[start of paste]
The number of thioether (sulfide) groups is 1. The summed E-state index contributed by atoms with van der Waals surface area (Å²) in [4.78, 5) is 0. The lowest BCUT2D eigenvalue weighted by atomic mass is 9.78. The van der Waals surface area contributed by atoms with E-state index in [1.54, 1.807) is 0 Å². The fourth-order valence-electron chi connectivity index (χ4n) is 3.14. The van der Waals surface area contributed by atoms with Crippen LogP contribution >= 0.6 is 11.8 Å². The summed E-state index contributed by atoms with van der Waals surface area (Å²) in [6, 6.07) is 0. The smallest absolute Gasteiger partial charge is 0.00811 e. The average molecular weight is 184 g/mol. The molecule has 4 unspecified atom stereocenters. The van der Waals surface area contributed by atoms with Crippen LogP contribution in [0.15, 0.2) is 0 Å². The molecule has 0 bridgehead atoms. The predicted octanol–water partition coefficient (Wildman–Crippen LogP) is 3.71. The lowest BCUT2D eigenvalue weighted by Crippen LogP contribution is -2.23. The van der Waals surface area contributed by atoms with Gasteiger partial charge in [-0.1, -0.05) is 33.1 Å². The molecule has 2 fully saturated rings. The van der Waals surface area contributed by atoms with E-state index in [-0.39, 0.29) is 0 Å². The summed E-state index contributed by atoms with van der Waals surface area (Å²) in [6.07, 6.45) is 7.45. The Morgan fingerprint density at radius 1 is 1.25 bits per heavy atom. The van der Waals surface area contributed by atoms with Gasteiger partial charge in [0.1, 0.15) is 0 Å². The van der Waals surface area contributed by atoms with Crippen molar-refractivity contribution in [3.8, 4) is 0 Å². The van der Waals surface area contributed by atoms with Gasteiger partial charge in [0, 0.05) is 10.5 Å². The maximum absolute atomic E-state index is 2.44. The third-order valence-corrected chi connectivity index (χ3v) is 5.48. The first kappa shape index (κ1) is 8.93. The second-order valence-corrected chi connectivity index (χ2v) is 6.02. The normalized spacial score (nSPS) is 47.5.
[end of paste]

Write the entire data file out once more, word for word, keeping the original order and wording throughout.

The number of thioether (sulfide) groups is 1. The summed E-state index contributed by atoms with van der Waals surface area (Å²) in [4.78, 5) is 0. The lowest BCUT2D eigenvalue weighted by atomic mass is 9.78. The van der Waals surface area contributed by atoms with E-state index in [1.54, 1.807) is 0 Å². The fourth-order valence-electron chi connectivity index (χ4n) is 3.14. The van der Waals surface area contributed by atoms with Crippen LogP contribution >= 0.6 is 11.8 Å². The summed E-state index contributed by atoms with van der Waals surface area (Å²) in [6, 6.07) is 0. The smallest absolute Gasteiger partial charge is 0.00811 e. The average molecular weight is 184 g/mol. The molecule has 4 unspecified atom stereocenters. The van der Waals surface area contributed by atoms with Crippen LogP contribution in [0.15, 0.2) is 0 Å². The molecule has 0 bridgehead atoms. The predicted octanol–water partition coefficient (Wildman–Crippen LogP) is 3.71. The lowest BCUT2D eigenvalue weighted by Crippen LogP contribution is -2.23. The van der Waals surface area contributed by atoms with Gasteiger partial charge in [-0.1, -0.05) is 33.1 Å². The molecule has 2 fully saturated rings. The van der Waals surface area contributed by atoms with E-state index in [-0.39, 0.29) is 0 Å². The summed E-state index contributed by atoms with van der Waals surface area (Å²) in [6.07, 6.45) is 7.45. The Morgan fingerprint density at radius 1 is 1.25 bits per heavy atom. The van der Waals surface area contributed by atoms with Gasteiger partial charge in [0.1, 0.15) is 0 Å². The van der Waals surface area contributed by atoms with Crippen molar-refractivity contribution in [3.8, 4) is 0 Å². The van der Waals surface area contributed by atoms with Gasteiger partial charge in [0, 0.05) is 10.5 Å². The maximum absolute atomic E-state index is 2.44. The third-order valence-corrected chi connectivity index (χ3v) is 5.48. The first kappa shape index (κ1) is 8.93. The second-order valence-corrected chi connectivity index (χ2v) is 6.02. The normalized spacial score (nSPS) is 47.5.